Next year’s May Term trips offer new, revised options

by Brittany FriesthStaff Writer

Faculty approved 12 proposed May Term abroad courses for 2009 at Tuesday’s faculty meeting. The courses include trips to China, Peru, Ecuador, Thailand, Great Britain, Rwanda, Ireland, German and Poland, Thailand, France and Argentina. Some trips will also visit multiple countries.

Nick Proctor, assistant professor of history and chair of the study abroad committee, is pleased with the options students have to choose from if they want go abroad for May Term.

“They’re good,” Proctor said. “They’re going to interesting places and doing interesting things. We have some old chestnuts like the England trip that’s been going for decades, and we have some trips being offered that’s never been offered before.”

Virginia Croskery, assistant professor of music, and Instructor of Music Bruce Brown will lead a first-ever Rwanda trip. Croskery began thinking of proposing the May Term trip after her visit to the country last August.

Croskery considers the course a service learning project through the usage of the arts.

“We will be working together with the Rwandans,” Croskery said. “We will use a Rwandan story and Rwandan music, and it will be in their native language.”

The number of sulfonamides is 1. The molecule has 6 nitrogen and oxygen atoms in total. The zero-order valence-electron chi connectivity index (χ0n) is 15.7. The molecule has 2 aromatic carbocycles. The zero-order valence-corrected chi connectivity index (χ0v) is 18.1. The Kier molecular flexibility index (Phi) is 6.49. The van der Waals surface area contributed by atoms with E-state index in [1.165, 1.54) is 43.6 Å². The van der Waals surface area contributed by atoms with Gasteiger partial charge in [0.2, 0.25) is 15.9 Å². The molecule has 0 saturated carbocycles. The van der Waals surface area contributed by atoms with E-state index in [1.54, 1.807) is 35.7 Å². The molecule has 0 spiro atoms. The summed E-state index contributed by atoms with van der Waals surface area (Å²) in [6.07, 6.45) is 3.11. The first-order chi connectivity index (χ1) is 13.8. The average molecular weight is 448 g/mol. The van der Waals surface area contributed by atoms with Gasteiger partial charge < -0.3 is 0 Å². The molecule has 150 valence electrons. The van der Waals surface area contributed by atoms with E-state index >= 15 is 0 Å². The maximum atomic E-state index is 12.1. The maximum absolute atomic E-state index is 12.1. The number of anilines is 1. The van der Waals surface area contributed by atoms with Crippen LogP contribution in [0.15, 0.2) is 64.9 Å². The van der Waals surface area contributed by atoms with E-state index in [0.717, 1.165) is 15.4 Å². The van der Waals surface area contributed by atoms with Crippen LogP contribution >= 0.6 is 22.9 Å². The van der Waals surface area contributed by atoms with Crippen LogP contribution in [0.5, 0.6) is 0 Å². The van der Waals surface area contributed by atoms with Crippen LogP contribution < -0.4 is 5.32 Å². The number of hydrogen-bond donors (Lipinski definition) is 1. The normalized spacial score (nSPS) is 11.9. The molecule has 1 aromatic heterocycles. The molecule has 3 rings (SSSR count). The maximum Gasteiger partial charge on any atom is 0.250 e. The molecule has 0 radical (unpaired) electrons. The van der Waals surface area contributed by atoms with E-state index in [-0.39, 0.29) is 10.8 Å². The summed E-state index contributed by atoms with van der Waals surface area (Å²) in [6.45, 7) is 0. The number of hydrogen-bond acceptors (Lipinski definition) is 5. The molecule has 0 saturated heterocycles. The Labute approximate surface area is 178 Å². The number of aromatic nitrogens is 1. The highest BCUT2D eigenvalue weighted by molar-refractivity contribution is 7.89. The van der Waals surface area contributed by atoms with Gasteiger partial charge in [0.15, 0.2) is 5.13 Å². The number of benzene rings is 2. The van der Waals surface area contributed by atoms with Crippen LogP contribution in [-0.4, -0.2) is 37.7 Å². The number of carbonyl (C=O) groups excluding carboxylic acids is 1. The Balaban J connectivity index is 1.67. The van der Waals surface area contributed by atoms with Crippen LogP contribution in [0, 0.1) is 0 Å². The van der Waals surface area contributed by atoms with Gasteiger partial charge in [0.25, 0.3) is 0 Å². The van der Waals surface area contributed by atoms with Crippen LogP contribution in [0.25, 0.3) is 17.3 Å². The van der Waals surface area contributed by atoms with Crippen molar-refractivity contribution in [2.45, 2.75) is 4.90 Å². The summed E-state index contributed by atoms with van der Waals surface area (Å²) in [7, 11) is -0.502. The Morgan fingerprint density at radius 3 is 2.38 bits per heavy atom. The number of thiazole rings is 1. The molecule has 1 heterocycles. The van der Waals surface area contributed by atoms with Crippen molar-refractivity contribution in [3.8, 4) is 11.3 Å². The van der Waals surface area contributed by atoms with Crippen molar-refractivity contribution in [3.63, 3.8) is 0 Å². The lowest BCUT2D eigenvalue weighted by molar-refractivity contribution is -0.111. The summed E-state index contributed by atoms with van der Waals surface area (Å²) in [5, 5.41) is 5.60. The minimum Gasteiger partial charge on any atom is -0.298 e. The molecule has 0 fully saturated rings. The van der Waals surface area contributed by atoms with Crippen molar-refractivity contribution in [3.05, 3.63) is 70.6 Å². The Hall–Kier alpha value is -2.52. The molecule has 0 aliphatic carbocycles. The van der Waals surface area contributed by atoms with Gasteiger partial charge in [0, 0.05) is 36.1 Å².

She plans to divide the group of approximately 20-to-30 students into separate groups to help create a stage, costumes and other materials for the Rwandans to perform the show with.

“We’ll leave everything we made, and if the Rwandans want to, they can continue to perform what we put together,” Croskery said.

Croskery believes this trip will impact the students in a positive way.

“For an American college student to go to a place like Rwanda, I have no doubt that it will change their life,” Croskery said.

Another approved trip will travel to Ireland. It follows a different structure model than most May Term abroad courses, constisting of two separate classes traveling together.

The trips will be led by Chad Roberts, instructor of communications studies, and Steve Griffith, vice president and dean for academic affairs. Roberts’ class will focus on media, while Griffith’s concentrates on art and history. The classes will spend approximately half the trip together.

Last year, Griffith proposed a trip to Ireland that would have traveled this May Term. Although approved, it was canceled due to lack student enrollment.

After hearing Roberts express interest in proposing a trip to Ireland for next year, Griffith did not want his and Roberts’ courses competing and suggested a model he had used before coming to Simpson.

According to Griffith, not only does the model provide him and Roberts the opportunity to share their expertise with both classes, but it will also help lower the costs to students.

Instead of one class needing a minimum amount of students, the two classes can be smaller in size, yet combine to form a larger one to keep overhead expenses lower.

“Because I had such a good experience at a previous place with the model, I thought we could try it here,” Griffith said.

Griffith said the ideal combined group of 18 students may increase if there is more student interest than initially expected.

Griffith and Roberts are also scheduling the May Term course without the use of a traveling vendor.

“Chad and I will be doing those things so we can drive the cost down for students,” Griffith said. “By both classes traveling and staying and eating together, we can keep the volume discounts and keep the cost at a minimum.”